The latest rulings come amid contentious courtroom wrangling over a lawsuit contending the Seattle's City Council broke Washington's Open Public Meetings Act in the lead-up to its abrupt repeal of the employee-hours tax in June.
A judge ruled this week a political consultant must disclose unfavorable polling results on the city of Seattle’s controversial head tax, and the city must turn over a cache of council members’ emails and other records that City Attorney Pete Holmes and his team of outside lawyers argued should be kept secret as “private political activity.”
King County Superior Court Judge Timothy Bradshaw’s latest rulings in the ongoing discovery dispute came in oral and written orders on Monday and Tuesday as part of a lawsuit contending the Seattle City Council broke Washington’s Open Public Meetings Act (OPMA) in the lead-up to its abrupt repeal of the employee-hours tax in June.
Under Bradshaw’s rulings, EMC Research must disclose by Friday an online slideshow about polling results that was presented to four council members and two of Mayor Jenny Durkan’s top deputies during a conference call on the weekend before the council formally voted to kill the tax.
“The Court found the presentation to councilmembers and staff is potentially highly relevant to this case as it may characterize, and imbue with (OPMA) meaning, the urgency and activities at issue,” said Bradshaw’s court order, dated Tuesday.
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The city also must “produce and divulge” by Friday parts of two yet-identified council members’ private communications now in the city attorney’s possession, under a separate order signed by Bradshaw. Holmes also must request Durkan and each council member, as well as their employees, to search their “personal files, devices and accounts” to produce any additional emails, texts or other records generated since June 5 that “are related in any way to the repeal or proposed repeal” of the tax. Such records must be turned over by Oct. 31.
Attorney James Egan, one of the plaintiffs in the case, and his lawyer, Lincoln Beauregard, said they expect the records will help prove their claims the council repeatedly violates the open-meetings law by secretly rigging votes.
“If you’re lucky enough to get elected to the city council, follow the rules,” Egan said of Bradshaw’s rulings. “Don’t think that your private cellphone is somehow exempt in this kind of a lawsuit.”
EMC conducted the polling for Bring Seattle Home, a political campaign formed to oppose the big business-backed No Tax on Jobs referendum that sought to overturn the head tax. Previously disclosed city text messages show SEIU Local 775 President David Rolf, whose union bankrolled Bring Seattle Home, briefed the city officials during a conference call in the days before the referendum campaign prepared to turn in its signatures to qualify a repeal measure for the ballot.
Through a series of phone calls and texts, Durkan’s deputies then privately lined up a majority of council members for a council repeal effort, records show. The mayor and seven of the council’s nine members later issued a joint statement justifying consideration of a reversal on the head tax, which had been approved unanimously less than a month earlier. The council ultimately voted 7-2 in a public meeting to repeal the $275-per-employee tax on large businesses that aimed to raise an estimated $47 million annually for housing and homeless services.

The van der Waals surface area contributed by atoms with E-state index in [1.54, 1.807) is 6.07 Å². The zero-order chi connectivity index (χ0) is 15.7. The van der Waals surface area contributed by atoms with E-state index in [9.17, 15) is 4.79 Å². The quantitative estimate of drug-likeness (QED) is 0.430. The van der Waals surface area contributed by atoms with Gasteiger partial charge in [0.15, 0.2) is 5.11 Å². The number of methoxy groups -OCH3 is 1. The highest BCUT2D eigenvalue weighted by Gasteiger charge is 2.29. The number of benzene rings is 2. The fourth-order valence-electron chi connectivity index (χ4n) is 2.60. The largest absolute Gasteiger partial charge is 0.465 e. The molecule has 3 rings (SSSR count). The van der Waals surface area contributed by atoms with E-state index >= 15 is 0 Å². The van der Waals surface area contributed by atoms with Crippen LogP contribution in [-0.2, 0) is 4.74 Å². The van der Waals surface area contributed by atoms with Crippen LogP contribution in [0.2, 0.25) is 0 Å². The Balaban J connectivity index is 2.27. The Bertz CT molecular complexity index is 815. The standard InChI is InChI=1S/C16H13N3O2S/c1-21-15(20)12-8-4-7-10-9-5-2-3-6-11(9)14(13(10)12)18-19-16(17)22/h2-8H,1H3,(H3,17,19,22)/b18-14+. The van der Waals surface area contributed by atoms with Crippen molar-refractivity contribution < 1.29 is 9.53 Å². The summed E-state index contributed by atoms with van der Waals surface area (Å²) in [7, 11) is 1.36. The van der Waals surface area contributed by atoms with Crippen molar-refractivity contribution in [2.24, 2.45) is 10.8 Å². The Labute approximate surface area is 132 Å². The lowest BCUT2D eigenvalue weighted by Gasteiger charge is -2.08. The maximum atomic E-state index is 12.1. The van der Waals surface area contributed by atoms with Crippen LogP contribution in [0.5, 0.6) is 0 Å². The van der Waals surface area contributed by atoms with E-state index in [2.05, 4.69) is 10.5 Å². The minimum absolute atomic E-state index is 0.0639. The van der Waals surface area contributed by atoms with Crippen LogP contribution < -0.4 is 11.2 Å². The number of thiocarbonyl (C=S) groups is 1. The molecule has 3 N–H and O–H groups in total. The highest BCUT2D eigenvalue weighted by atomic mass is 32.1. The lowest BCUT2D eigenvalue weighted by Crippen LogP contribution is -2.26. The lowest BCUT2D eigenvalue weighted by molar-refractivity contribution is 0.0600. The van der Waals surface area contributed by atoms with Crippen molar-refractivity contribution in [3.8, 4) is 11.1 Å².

Egan and open-government activist Arthur West separately sued the city, arguing the behind-the-scenes dealings predetermined the public vote and broke the meetings law that prohibits a government body’s quorum from making decisions in private.
The city denies it broke the law, describing the pre-vote maneuverings as “the normal everyday stuff of legislating.”
The city has turned over about 40,000 pages of records during a contentious discovery period — the pretrial procedure when parties to a lawsuit disclose evidence. But it held on to what attorney Stephen Willey described Monday as “a small volume” of two yet-to-be identified council members’ communications contained on a thumb drive and in a stack of Gmail records.
Holmes recently hired Willey’s firm, Savitt Bruce & Willey, for up to $145,000 to help with the case. They’ve since argued the undisclosed records involved officials’ protected activity with a private campaign that was unrelated to official city business and carried out on personal devices not under the city’s control.
Citing Washington’s broad discovery laws, Bradshaw ruled Monday all ambiguities over discovery “are to be resolved in the favor of disclosure,” and further ruled ownership and control over a device doesn’t matter if it contains records potentially relevant to an OPMA claim.
The city can exclude from the records communications about “purely personal matters,” such as a council member’s text messages about a medical appointment. But Bradshaw ordered that if the city elects to withhold any record, it needs to create a log summarizing what wasn’t disclosed and for what reason.
Egan and his lawyer didn’t get everything they wanted. Bradshaw denied Beauregard’s request for a contempt order against the city for withholding the records. The judge also denied the city’s request that a special master be appointed to handle further discovery disputes.
“We’re pleased the Court denied the Motion for Contempt, and the City appreciates the Court’s acknowledgement that drawing lines in discovery matters is complex and difficult,” a spokesman for Holmes wrote in an email Monday.
But West, a regular litigant in government-transparency cases who this week received $13,000 to settle a similar OPMA case against the city of Yakima, noted Bradshaw simply didn’t buy the city’s main argument.
“Public officials do have privacy rights, but they don’t have privacy rights to conduct political discussions of matters related to city business in private,” West said.